Excessive image manipulation under fire
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Published on January 10, 2014
Taking Photoshop classes is one of the most effective ways to master this complex and remarkably powerful software application. Although very much an outdated term these days, "airbrushing" of professional photography has been very much in vogue, if you'll pardon the pun, in the fashion and advertising industries for years. While ad agencies may no longer use actual airbrushes to touch up the images that grace magazine covers, they do rely heavily on the vast array of image manipulation tools in Photoshop. However, officials at the American Medical Association have called for an end to the practice.
Fantasy versus reality
At the heart of the matter lies the contentious issue of how influential mainstream magazines are, and how ubiquitous the use of image manipulation is within the publishing and entertainment industries. The AMA claims that today's culture of unrealistic body imagery and idealism over increasingly unattainable physiques has serious implications for young people and those at risk of dietary and eating disorders.
"The appearance of advertisements with extremely altered models can create unrealistic expectations of appropriate body image," said Barbara McAneny, a member of the AMA board. "In one image, a model's waist was slimmed so severely, her head appeared to be wider than her waist. We must stop exposing impressionable children and teenagers to advertisements portraying models with body types only attainable with the help of photo editing software."
Celebs weigh in
Officials at the AMA aren't the only ones to take exception to the artistic liberties that Photoshop affords publishers. According to The Huffington Post, numerous celebrities have spoken out in the past about how magazines and other media outlets have altered their appearance for the sake of glamorization or sales without their consent.
Popular singer/songwriter Lady Gaga voiced her objections to how Glamour magazine depicted her on a recent cover, claiming that her skin looked too smooth and her hair too soft. She added that, "It is fair to write about the change in your magazines. But what I want to see is the change on your covers ... When the covers change, that's when culture changes."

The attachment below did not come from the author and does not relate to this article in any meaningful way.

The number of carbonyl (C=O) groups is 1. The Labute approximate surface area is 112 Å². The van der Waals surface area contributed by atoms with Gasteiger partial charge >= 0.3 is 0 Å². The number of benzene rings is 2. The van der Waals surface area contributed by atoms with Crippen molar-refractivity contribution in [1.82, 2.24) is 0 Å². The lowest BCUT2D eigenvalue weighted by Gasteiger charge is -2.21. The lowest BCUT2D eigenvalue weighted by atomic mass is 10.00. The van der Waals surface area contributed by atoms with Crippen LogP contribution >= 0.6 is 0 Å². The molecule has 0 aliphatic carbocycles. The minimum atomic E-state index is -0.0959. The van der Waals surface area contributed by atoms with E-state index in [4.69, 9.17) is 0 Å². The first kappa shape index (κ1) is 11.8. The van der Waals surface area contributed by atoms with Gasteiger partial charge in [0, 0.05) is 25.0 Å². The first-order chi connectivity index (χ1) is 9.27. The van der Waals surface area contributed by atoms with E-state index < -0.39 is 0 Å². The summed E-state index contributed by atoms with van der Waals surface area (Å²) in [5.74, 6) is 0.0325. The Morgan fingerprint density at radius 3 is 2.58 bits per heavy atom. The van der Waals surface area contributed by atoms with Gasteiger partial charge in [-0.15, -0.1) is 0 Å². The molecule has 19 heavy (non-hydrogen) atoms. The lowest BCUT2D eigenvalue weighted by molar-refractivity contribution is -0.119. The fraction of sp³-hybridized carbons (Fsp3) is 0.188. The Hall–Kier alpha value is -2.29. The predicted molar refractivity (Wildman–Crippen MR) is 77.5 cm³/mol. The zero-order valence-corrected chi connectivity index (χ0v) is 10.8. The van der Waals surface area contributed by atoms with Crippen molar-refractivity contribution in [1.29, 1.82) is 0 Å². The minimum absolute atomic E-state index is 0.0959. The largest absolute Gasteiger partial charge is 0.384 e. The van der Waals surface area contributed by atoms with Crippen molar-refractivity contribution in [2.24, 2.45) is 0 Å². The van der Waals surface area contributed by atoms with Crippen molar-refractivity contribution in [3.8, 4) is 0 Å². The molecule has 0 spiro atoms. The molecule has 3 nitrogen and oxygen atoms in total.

Excessive image manipulation can certainly be a touchy subject, but if you're keen to learn how to restore old photographs, paint digitally or other exciting ways to use this powerful software, taking Photoshop classes at the American Graphics Institute is an excellent place to start.
About the author
Jennifer Smith is a user experience designer, Photoshop expert, educator and author based in Boston. She is the author of more than 20 books on design tools and processes, including Adobe Creative Cloud for Dummies, Adobe Creative Cloud Digital Classroom, and Photoshop Digital Classroom. She has been awarded a Microsoft MVP three times for her work with user experience design in creating apps for touch, desktop, and mobile devices.
Jennifer delivers UX training and UX consulting for large Fortune 100 companies, small start-ups, and independent software vendors. She has been hired by Adobe and Microsoft to deliver training workshops to their staff, and has traveled to Asia, Europe, India, the Middle East, and across the U.S. to deliver courses and assist on UX design projects. She has extensive knowledge of modern Windows UX Design, having worked closely with the Windows team to create educational material and deliver UX workshops to key partners globally on behalf of Microsoft. Jennifer works with a wide range of prototyping tools including Fireworks, Photoshop, Illustrator, Blend for Visual Studio, and Balsamiq.